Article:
When Indian announced its 2016 custom-build program called Project Scout, Jason Foster of Mission City Indian in Boerne, Texas, got involved. Jason needed a little assistance, though, and for that he approached Bill Dodge of Blings Cycles.

“He asked for my help,” Bill says from his Daytona Beach, Florida, shop. “I thought Jason wanted me to make a couple of pieces, but the next thing I knew the Scout was in my shop.”

This Indian is Bill’s first experience with the machines rolling out of the company’s Spirit Lake, Iowa, production facility. Bill’s been around the custom motorcycle industry for quite a few years. He was shop foreman at West Coast Choppers, and in 2005 he opened Blings Cycles in New Jersey. The shop moved to Kentucky, and soon after, Bill finally landed in Daytona Beach, a location that puts him at the epicenter of Daytona Bike Week events.

“Since the late 1980s I’ve been modifying Harley-Davidsons,” he tells us. “From Knuckleheads to Evos, I build everything.” Of his particular style, he adds, “I just like to make things different.”

And that’s how he approached the brand-new 2016 Indian Scout. For this build, Jason’s only stipulation was the motorcycle had to have mid-controls. That was it. Everything else was up to Bill’s imagination.

“I wanted something that looked like a racer, but not a flat tracker,” Bill explains. “And people kept telling me Indian Scouts were cumbersome at low speeds, so I wanted it to handle better than stock.”

In order to make that happen, the Scout was immediately taken apart. A pickup truck full of Indian pieces was sent back to Jason, as Bill kept only the Scout’s engine, instruments, frame, gas tank, and some of the wiring harnesses.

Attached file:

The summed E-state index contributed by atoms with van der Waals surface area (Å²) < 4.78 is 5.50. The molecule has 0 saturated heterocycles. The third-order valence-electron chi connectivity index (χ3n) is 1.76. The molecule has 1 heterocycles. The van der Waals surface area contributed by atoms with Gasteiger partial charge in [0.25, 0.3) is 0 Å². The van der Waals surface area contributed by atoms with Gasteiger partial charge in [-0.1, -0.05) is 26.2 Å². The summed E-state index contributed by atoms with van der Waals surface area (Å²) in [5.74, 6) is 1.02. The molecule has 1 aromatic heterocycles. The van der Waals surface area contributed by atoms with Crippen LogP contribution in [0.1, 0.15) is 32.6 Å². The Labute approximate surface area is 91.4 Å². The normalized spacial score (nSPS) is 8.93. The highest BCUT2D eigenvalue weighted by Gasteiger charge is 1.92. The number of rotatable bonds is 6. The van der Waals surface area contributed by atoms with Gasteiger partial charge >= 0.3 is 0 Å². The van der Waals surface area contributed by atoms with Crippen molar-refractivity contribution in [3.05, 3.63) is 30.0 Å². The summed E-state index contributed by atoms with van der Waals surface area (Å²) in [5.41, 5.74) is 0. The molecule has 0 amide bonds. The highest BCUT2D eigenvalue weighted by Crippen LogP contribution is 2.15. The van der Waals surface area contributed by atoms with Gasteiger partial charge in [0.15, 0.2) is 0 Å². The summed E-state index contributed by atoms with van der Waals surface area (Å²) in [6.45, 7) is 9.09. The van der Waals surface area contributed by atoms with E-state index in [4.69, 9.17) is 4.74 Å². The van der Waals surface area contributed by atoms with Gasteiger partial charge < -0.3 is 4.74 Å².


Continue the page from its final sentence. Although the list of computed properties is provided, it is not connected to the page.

Bill Dodge triple trees and GSX-R1000 front end on custom Indian Scout

Dodge grafted a Suzuki GSX-R1000 front end to the Scout’s frame and machined his own aluminum triple trees to fit the neck and the GSXR tubes.

Bill started by grafting a Suzuki GSX-R1000 front end to the Scout’s frame. As Bill produces his own aluminum triple trees, he machined a set to fit the neck and the GSXR tubes. Meanwhile, he added a frame-mounted steering damper to the lower tree for extra stability. The rake remained unchanged, but Bill shortened the overall length of the bike by 1/2″ in the trees. The stock instrument cluster was cut away and welded into a set of Bill’s risers, and these clamp down a ProTaper handlebar. Bill made the grips, and the clutch lever was sourced from a Honda CR500 dirt bike. A custom bracket holds the fly-by-wire throttle control, and the front brake lever and master cylinder came from an ATV. A Hella headlight complemented the de-cluttered style of the front end.

To give the Scout an aggressive stance, Bill opted for his Blings Cycles R9 wheels, 21″ up front and 18″ at the rear. The swingarm was not shortened, but it was shaved of a few brackets, however, in order to help clean up the lines before a pair of Fox shocks were bolted into place. All brake rotors are matching Blings Cycles R9 items, but the dual front calipers are stock Suzuki, and the rear is a product from Indian.

In order to provide Jason with the mid-controls he desired, Bill worked with a local machinist to CNC a unique primary cover on the left side, and a right-side engine cover incorporates what Bill calls Blings Cycles Slash Controls and footpegs in one piece. He hopes to soon have these components in regular production.

Dispensing with Indian’s belt final drive, Bill machined down the stock front pulley. He then opened up a 25-tooth Harley-Davidson Shovelhead sprocket, and pressed the two together before permanently welding them up. That rear sprocket is from Blings Cycles, too.